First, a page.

Name: Will Richardson
Hometown: Burlington, NC
24/7: 90, four stars; #22 OT, NC #10, US #247
ESPN: 83, four stars; #8 OG, NC #9, SE #71, US #129
Rivals: 5.7, three stars; #41 OT, NC #17
Scout: three stars; #86 OT
Other offers: Florida State, Virginia Tech, NC State, Louisville, Duke, Indiana, East Carolina, Ball State, Ohio
Time to take advantage of the bye week to catch up on the 2014 recruiting class. Today we have Will Richardson, who committed in May and combines his presences with Steven Moss to give UVA a pretty formidable offensive line class even with just two members in it.
Richardson, first off, is a large, large guy. I put 320 up there for his weight because the sites can't agree; he's either around 305 or 335 depending on which site you ask, so I split the difference. Either way, he's huge. And could get even bigger if he's not careful: ESPN notes, and from the pictures that are out there, truthfully, that his frame could carry even more weight, and that Richardson will need to work to make sure he doesn't get too big and that the weight he adds is lean weight. (It seems, in looking around, that the 305-ish figures are the more recent ones, which is good news.)
Anyway, that's a good problem in an offensive lineman, especially one as nimble as Richardson. He played basketball for a while at Cummings, and ESPN also likes his ability to move around in space. Richardson has been told by the coaching staff that they want him at left tackle, and it's not hard to imagine that the staff does see him as the left tackle of the future.
The guru ratings have a little bit of a wide-ish split, but I think that's explainable. Richardson doesn't seem to have hit the camp circuit much, for one, and the fact that he's earned four-star ratings without doing so is impressive. Also, the pessimistic one is Scout, which is the guiltiest of the four in not scouting players who aren't already big-time recruits or going to a big-time school. Rivals is decidedly less optimistic than the other two, as well, but they still rate him pretty highly.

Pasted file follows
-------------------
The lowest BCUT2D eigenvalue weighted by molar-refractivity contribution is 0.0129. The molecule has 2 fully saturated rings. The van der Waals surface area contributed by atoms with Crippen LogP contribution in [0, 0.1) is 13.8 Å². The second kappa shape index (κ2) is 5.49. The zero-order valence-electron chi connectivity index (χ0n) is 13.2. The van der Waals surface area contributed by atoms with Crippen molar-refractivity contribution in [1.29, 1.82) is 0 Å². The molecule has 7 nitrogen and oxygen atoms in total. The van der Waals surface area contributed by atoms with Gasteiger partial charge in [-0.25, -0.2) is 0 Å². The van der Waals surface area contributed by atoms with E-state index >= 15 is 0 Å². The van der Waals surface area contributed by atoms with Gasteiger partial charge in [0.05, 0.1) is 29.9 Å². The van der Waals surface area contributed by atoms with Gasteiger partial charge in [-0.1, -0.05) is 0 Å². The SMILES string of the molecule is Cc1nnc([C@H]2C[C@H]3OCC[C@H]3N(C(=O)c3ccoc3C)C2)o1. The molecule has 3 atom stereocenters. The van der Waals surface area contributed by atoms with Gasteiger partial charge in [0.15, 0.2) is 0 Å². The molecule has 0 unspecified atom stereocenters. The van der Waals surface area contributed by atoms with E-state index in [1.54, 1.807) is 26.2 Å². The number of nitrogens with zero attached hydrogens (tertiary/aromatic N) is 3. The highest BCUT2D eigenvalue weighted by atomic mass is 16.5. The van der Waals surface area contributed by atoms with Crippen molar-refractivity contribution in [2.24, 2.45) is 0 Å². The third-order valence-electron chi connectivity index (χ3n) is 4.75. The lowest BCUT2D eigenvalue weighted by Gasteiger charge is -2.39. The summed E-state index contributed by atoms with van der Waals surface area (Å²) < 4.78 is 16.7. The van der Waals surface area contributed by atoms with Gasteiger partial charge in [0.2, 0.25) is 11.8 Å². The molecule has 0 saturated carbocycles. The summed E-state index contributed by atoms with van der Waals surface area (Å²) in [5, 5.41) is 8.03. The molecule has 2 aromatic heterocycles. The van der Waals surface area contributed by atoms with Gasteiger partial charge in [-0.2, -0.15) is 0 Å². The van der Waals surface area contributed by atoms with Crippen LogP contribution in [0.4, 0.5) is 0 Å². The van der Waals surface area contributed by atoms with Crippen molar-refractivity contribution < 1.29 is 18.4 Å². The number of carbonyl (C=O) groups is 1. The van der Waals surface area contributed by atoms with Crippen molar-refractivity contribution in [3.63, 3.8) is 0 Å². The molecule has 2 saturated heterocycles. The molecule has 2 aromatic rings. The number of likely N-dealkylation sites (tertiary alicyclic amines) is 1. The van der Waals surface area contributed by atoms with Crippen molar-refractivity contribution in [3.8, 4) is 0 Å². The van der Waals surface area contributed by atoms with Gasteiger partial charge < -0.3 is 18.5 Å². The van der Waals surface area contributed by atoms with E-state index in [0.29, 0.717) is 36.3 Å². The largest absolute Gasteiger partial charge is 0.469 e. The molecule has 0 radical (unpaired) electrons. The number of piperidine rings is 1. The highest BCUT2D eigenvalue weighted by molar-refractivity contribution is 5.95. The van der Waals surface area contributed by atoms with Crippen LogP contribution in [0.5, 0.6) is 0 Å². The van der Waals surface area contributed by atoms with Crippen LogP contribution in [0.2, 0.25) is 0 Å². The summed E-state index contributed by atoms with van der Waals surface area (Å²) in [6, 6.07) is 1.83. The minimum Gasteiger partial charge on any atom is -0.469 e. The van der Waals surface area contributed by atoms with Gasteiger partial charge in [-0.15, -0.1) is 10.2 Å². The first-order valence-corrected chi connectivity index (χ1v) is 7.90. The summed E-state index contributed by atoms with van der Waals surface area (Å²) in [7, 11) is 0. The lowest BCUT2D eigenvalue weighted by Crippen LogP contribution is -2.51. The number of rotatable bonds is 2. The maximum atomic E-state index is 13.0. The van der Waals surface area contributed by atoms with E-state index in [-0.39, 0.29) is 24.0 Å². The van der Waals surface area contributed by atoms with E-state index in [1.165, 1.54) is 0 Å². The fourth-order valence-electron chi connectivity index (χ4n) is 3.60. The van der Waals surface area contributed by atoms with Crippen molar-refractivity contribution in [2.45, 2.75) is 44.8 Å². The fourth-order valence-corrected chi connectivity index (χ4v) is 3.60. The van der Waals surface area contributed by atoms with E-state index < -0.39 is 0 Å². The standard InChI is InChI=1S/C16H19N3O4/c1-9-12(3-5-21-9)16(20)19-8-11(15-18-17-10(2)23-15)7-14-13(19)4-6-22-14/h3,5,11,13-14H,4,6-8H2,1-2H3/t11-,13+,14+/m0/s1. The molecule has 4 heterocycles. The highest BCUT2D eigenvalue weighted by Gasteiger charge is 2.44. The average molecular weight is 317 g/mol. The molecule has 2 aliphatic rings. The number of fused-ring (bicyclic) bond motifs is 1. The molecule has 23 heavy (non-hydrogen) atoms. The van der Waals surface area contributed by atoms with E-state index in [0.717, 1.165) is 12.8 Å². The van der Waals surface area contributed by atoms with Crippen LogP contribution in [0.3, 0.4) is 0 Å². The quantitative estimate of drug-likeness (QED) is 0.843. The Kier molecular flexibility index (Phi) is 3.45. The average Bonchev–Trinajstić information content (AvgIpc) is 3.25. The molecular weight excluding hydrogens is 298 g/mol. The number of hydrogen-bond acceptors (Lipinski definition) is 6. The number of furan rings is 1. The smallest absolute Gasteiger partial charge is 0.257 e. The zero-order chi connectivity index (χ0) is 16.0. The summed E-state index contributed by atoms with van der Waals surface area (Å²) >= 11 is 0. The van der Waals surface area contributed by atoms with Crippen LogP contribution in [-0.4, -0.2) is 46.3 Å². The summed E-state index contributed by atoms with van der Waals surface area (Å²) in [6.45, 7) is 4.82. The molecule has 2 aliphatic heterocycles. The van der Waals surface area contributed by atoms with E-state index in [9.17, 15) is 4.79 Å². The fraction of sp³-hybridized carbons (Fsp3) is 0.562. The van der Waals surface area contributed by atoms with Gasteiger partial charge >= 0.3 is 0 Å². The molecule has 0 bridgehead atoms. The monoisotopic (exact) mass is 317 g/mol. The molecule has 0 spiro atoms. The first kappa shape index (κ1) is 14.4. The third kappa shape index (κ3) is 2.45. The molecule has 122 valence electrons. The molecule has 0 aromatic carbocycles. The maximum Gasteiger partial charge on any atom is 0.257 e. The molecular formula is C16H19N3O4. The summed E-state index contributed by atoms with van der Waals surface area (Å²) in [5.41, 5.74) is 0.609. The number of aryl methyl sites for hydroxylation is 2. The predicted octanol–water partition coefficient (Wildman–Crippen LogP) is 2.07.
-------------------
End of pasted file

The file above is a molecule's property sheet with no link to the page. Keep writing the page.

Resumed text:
Offers-wise, well, I'll take anyone with an FSU and a VT offer. Richardson didn't really allow a lot of time for many other schools to offer him, having focused a lot on FSU and UVA in his recruiting, and there's a blurb in one of the articles I read about him basically telling the UNC coaches not to bother. Otherwise he'd almost certainly have had an offer from there, too. Just having FSU on his list is enough to justify the four-star ratings, though.
So: future left tackle prospect if everything works out. Massive yet nimble player who is in good enough shape to play some basketball as well as both sides of the line in football. Oh, and he's a 3.9 student who wants to study architecture. (We'll see about that with the time commitment and all - I can't remember a single football-playing A-schooler who was in something other than urban planning - but just remember Will Hill double-majored, one of which was bloody biology.) What's not to like? Just one thing: health. Richardson tore his meniscus in Cummings's first game of the season and will probably have knee surgery. It's not his first rodeo with the knee doctor; he also hurt it (although I don't know if it's the same one) playing basketball last winter.
Richardson's coach says he's had players have that meniscus surgery and come back in "two to three weeks" but I bet none of them weighed 300 pounds. And the coach doesn't know when the injury happened, which is a bad sign, because it means it just happened without a big production with trainers and being helped off the field and all. Could it be that Richardson is just too big for the stress he's putting on his knees? Playing basketball, offensive line, defensive line, and oh yeah the shot put too? I think that's possible.
So it's not just for mobility and strength reasons that Richardson will need to watch his weight. The knee thing could very well linger enough to force a redshirt, even if that weren't already par for the course for O-linemen. If he stays healthy, there's little doubt Richardson has the goods to develop into the left tackle of the future. Both tackle second-stringers are true freshmen, so it's far too early to project their development, which means it's also awfully tough to say when Richardson might expect to see the two-deep. Health, though, appears as if it'll be a little bit more of an effort for him than for most others.